FOUR years ago, after their economy cratered, Americans elected a man who promised them, vaguely, "hope" and "change." They didn't get what they expected.
The "change" turned out to be a federal takeover of health care, a vast expansion of the welfare state, trillion-dollar deficits, high unemployment, a cuckoo energy policy, and disregard for constitutional limits on power.
As for "hope," 23 million Americans are still struggling to find work and the national debt is up to $16 trillion. Four more years of this would be even more disastrous.
The United States needs a turnaround specialist, and it has one - presidential candidate Mitt Romney.
President Obama has spent his life in politics, and he is smooth - and deceptive.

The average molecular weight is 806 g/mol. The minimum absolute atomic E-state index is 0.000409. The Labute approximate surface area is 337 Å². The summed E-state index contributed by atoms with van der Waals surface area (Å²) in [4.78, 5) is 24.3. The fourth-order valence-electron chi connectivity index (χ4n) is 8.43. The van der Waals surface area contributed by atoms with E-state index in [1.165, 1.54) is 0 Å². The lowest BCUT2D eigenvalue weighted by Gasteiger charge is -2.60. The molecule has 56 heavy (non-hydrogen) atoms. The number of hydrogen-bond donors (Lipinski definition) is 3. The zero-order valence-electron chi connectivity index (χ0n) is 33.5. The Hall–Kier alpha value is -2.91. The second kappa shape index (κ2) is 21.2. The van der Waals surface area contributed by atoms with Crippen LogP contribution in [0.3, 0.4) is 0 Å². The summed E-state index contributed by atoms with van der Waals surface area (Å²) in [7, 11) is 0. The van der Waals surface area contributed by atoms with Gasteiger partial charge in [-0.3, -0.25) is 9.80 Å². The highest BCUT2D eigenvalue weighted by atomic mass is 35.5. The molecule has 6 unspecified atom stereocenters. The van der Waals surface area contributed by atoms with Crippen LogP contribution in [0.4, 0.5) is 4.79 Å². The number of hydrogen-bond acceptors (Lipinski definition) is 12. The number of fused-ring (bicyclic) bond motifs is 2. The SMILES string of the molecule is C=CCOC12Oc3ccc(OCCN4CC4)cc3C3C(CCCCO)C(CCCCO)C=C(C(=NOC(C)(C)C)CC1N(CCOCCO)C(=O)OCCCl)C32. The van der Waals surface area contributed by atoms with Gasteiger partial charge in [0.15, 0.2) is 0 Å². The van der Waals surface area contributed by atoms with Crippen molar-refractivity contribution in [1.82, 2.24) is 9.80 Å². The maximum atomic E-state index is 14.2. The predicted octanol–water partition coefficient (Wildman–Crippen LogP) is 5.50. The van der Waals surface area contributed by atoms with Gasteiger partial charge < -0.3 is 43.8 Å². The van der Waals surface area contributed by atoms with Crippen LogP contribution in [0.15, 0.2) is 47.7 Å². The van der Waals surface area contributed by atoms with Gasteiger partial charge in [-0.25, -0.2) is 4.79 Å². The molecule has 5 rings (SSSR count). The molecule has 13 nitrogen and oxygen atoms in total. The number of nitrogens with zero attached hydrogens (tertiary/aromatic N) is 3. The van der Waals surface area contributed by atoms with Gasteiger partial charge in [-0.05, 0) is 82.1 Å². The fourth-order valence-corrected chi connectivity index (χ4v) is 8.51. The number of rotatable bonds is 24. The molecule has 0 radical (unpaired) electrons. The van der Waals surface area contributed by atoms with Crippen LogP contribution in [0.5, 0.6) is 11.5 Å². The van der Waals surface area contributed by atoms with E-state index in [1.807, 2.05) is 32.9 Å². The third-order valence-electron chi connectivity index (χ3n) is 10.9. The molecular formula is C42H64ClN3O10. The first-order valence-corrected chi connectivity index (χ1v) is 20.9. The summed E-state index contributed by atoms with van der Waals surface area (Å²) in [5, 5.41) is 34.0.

Romney, though he served as governor of Massachusetts, has spent decades as a private-sector leader.
He does not dazzle. He comes across as the serious-minded square that he is. He knows what needs to be done to get the American engine running again.
The president's pitch is that larger government will save the day, and Democrats insist that tax increases when the economy is flatlined is the right approach.
Romney backs an approach that would actually work:
As for entitlement programs, Democrats are shamelessly lying to seniors in an attempt to scare them. Romney and vice presidential nominee Paul Ryan are the ones playing it straight here.
Each generation pays for its parents' Social Security and Medicare benefits, and that would not change. The Ryan plan would not affect current retirees at all, nor would it affect those those nearing retirement.
Romney and Ryan would, however, redesign the programs so younger generations will be able to benefit from them as well. And they would pursue the economic growth Americans need to make the transition.
Democrats are trying to save their own jobs.
Republicans are trying to save the country.